(i) 75% Zr--20% V--5% Fe

(ii) 45% Zr--20% V--35% Fe

(iii) 45% Zr--50% V--5% Fe;

(e) a partially sintered mixture of:

(i) particles of at least one metal chosen from the group comprising Ti and Zr, and

(ii) a powder alloy Zr--V--Fe whose composition in weight % when plotted on a ternary composition diagram in weight % Zr, weight % V and weight % Fe lies within a polygon having as its corners the points defined by:

(i) 75% Zr--20% V--5% Fe

(ii) 45% Zr--20% V--35% Fe

(iii) 45% Zr--50% V--5% Fe.

The getter material can be positioned freely within space 14 in the form of pills or pellets or fixed in any known way in the form of a tape compacted or pressure bonded onto a metallic support strip.

As can be better seen from the following examples it has been found that there is a drastic reduction in the heat transmission towards the exterior if on the internal surface of external wall 11 there is an infrared reflecting layer 15 which is also transparent to visible light. This layer can be of any known type for instance it may comprise various layers of oxides such as titanium or silicon oxides.

A further improvement of the results obtained concerning the aspect of transmission of heat towards the outside is represented in FIG. 1 by arrow F coming from inside the oven (non shown) can be foreseen by the use of a similar reflecting layer on the external surface of the wall 11. In this case in order to avoid removal of the layer by scratching or due to contact with external bodies it can itself be covered by a protective film of plastic material such as for example nylon. This protective layer can also have a useful anti-implosion function if there is a violent impact capable of breaking wall 11. Either or both of the surfaces of the internal wall -2 can be covered with a reflecting layer having the same characteristics as described above.

The results obtained with an experimental set up designed to simulate the behaviour of a window according to the present invention are illustrated in the following examples.

EXAMPLE 1

Several pyrex windows were manufactured which for easy of construction had a circular form and the front window was attached in a vacuum tight manner to the rest of the window by means of araldite. With respect to the previously described embodiment there was no internal reflecting coating 15. Furthermore in order to avoid reaching temperatures at which the use of the bonding agent cannot be guaranteed the temperature of the experiment was maintained at about 100 C., by heating to this temperature the internal wall of the window. This simulates an internal temperature of the oven. The tests of thermal conductivity were conducted with the space between the wall in air, in rotary pump vacuum and in turbomolecular pump vacuum, obtaining the results in following Table 1.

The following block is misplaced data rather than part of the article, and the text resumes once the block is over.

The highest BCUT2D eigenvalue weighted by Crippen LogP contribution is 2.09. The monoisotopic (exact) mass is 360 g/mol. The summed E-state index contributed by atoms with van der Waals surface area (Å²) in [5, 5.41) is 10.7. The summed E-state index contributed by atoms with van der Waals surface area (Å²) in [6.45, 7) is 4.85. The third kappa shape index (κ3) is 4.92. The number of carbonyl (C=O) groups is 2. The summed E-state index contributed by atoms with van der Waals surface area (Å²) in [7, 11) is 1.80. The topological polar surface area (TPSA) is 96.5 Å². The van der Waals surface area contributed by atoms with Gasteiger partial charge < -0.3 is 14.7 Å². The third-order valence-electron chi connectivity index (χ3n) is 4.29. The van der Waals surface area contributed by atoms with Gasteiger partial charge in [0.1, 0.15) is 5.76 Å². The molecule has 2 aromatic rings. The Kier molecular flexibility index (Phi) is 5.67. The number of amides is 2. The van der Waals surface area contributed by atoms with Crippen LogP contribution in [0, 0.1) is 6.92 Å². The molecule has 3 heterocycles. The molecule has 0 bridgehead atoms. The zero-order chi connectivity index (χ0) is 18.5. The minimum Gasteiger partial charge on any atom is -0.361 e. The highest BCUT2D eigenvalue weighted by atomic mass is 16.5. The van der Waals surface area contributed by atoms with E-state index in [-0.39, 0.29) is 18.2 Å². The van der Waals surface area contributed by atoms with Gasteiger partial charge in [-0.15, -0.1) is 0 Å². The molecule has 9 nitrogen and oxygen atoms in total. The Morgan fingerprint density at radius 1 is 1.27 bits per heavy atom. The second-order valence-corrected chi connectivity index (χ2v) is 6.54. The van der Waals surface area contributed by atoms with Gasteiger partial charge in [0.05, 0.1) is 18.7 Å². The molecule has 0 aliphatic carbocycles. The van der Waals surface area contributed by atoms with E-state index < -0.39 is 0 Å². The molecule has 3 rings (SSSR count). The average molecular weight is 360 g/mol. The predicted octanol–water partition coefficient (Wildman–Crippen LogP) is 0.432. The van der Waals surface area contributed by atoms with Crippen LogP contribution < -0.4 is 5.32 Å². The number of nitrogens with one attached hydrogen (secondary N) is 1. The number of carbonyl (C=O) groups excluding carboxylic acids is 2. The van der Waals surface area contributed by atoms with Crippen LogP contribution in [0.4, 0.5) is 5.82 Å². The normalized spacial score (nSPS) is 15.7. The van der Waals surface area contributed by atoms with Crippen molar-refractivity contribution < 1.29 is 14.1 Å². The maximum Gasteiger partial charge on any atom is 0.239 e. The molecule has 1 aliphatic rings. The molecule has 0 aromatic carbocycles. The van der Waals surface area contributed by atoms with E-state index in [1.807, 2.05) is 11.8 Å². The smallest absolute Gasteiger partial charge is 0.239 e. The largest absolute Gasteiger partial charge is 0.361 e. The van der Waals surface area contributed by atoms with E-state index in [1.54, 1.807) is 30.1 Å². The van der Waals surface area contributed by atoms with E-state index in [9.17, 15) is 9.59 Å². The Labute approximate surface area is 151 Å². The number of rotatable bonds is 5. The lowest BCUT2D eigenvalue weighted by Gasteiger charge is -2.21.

TABLE 1______________________________________Internal ExternalTemperature    Temperature Thermal Flux(C.)    (C.)                (W/m2)                           Pressure______________________________________ 98      57          440        in air100      50          350        rotary pump                           vacuum100      51          360        turbomolecular                           pump vacuum______________________________________

It is seen that analogous thermal measurements on a real oven displayed a behaviour similar to this for corresponding temperatures of about 100 C. on the internal part of the window with respect to devices used experimentally in air. For example for an oven temperature of 120 C. the internal window temperature is 100 C. and the external temperature of the window is 56.0 C with a thermal flux of 450 W/m2. This agreement between the the measurements ensures that the results obtained with an experimental set-up are perfectly transferable to a real oven.

EXAMPLE 2

The importance of reflecting layer 15 is demonstrated in the following Example carried out as Example 1 on the same experimental set up as described which comprises this time the coating 15, still at a temperature of 100 C. on the internal face of the device respectively in the free cases of the space being in air, in rotary pump vacuum (about 10-2 mbar) and in turbomolecular pump vacuum (less than 10-5 mbar) The infra-red reflecting layer was a single layer of copper of oxide, 0.1 μm thick. The respective results are given in following Table II.

              TABLE II______________________________________Internal ExternalTemperature    Temperature Thermal Flux(C.)    (C.)                (W/m2)                           Pressure______________________________________100      44          230        in air100      36          110        rotary pump                           vacuum100      36          100        turbomolecular                           pump vacuum______________________________________